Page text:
If you suffered an injury while working remotely, one of our highly trained attorneys at LIVINGSTON DIMARZIO BROWN, LLP, can work with you to determine if you have a case.

What can employers do to limit remote workers’ comp claims?

What Employers Can do to Limit Remote Workers’ Comp Claims

  • Provide training on ergonomic workstation setup and safety procedures through videos.
  • Outline required job duties.
  • Expected work product.
  • Expected job location. [6]
  • Communicating how work should be performed.
  • Specifying job hours and how the employee clocks in and out, as well as consequences for not doing so on time.[7]
  • Permitted break times.

Examples of Workers’ Compensation Employee Fraud

The most common examples of workers’ compensation employee fraud consist of workers earning money on the side while collecting workers’ compensation benefits.

One example is a U.S. postal worker admitted filing false documents to receive over $650,000 in workers’ compensation. She traveled extensively to Africa and France, earned extra income, and received reimbursement payments for home health aide services, all of which should have been reported.[8]

Another postal worker defrauded the U.S. postal service and U.S. Department of Labor $47,287 through false statements. While collecting disability benefits, they ran their own business preparing and delivering cookies.[9]

Investigations by special agents can be carried out to determine if one is committing workers’ comp fraud. In the case of the latter, an undercover agent videotaped the postal worker while they ran their business and bought products from them.

Speak with a New Jersey Workers’ Compensation Attorney in Confidence

At LIVINGSTON DIMARZIO BROWN, LLP, our lawyers’ specialty is navigating the workers’ compensation system. With over 140 years combined experience, we know how to set the record straight and to guide our clients through their cases. We give each case the attention it deserves, no matter the circumstances.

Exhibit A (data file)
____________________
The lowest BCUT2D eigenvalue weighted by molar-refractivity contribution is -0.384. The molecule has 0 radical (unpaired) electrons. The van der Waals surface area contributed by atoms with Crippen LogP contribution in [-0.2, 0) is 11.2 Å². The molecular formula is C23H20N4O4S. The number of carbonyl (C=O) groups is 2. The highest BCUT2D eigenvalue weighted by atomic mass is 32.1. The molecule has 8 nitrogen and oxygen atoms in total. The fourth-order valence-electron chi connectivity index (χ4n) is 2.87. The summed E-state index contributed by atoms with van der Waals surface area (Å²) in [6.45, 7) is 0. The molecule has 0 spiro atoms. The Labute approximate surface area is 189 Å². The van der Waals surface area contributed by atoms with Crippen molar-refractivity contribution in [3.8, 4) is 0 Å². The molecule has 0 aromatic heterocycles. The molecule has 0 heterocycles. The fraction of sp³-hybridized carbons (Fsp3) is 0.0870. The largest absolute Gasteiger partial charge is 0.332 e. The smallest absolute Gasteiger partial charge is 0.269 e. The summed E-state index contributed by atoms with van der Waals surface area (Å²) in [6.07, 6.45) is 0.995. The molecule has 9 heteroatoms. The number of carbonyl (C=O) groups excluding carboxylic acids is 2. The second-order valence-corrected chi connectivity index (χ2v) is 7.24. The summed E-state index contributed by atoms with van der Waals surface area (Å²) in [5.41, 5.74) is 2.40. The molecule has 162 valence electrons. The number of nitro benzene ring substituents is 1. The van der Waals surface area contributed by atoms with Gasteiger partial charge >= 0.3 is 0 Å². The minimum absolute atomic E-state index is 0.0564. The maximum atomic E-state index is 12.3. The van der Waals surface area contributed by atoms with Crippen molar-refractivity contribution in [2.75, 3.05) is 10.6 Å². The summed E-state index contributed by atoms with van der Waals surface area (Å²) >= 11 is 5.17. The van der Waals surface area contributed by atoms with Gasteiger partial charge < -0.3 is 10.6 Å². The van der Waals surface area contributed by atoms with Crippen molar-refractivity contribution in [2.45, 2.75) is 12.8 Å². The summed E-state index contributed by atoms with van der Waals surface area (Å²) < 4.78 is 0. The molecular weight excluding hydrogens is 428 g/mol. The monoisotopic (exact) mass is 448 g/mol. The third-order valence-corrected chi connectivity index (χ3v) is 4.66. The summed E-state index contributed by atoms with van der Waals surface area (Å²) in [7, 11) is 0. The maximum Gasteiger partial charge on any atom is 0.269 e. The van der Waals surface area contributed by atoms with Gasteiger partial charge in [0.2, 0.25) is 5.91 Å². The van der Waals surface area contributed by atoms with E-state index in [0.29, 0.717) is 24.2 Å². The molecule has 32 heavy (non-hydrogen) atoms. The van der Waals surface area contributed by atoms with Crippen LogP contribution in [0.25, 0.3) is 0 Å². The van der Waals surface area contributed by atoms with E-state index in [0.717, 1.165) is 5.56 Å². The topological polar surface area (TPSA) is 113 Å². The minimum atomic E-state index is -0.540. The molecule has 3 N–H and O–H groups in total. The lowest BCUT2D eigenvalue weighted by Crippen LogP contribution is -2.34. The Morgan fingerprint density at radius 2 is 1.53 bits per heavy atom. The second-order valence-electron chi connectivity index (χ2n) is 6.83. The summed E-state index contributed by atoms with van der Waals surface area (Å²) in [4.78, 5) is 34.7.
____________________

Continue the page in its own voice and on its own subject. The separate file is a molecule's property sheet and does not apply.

Having a workplace lawyer by your side can mean the peace of mind you need during a difficult period in your life. We negotiate with the insurance companies, so you do not have to. Contact us today for a free legal consultation at 973-718-3769 or fill out a case form and we will get back to you.

[1] “Presentation: Workers’ Compensation Insurance Fraud 101.” EMPLOYERS Insurance, Employers, 5 Mar. 2021,’%20compensation%20insurance.&text=That%20covers%20more%20than%20135%2C000%2C000%20workers%20across%20the%20United%20States.&text=Source%20Referenced%3A%202-,While%20most%20claims%20are%20legitimate%2C%20studies%20indicate%20that%201%20to,compensation%20insurance%20claims%20are%20fraudulent.


[3] “What Is Workers’ Compensation Fraud?” The Hartford, The Hartford,

[4] “Workers’ Comp Insurance Fraud.” Pa Insurance Fraud Prevention Authority, Pa Insurance Fraud Prevention Authority,

[5] “10 Things You Should Never Post on Social Media.” CollegeGrad, CollegeGrad LLC.,

[6] Curry, Lynne. “Our Remote Employees Are Filing Claims for Workers’ Comp That We’re Sure Are Bogus, but How Do We Prove It?” Anchorage Daily News, Arc Publishing, 7 Dec. 2020,

[7] Smith, Allen. “Manage Workers’ Compensation Claims from Telecommuters.” SHRM, SHRM, 7 July 2021,


[9] “Former Postal Employee Sentenced For Worker’s Compensation Fraud.” The United States Department of Justice, U.S. Department of Justice, 24 Mar. 2021, is the website for the workers compensation attorneys firm of Livingston, DiMarzio LLP Our team of attorneys is made up of New Jersey Mesothelioma Lawyers, NJ Workers Comp Lawyers, Employment Lawyers and Certified New Jersey Worker’s Compensation Attorneys.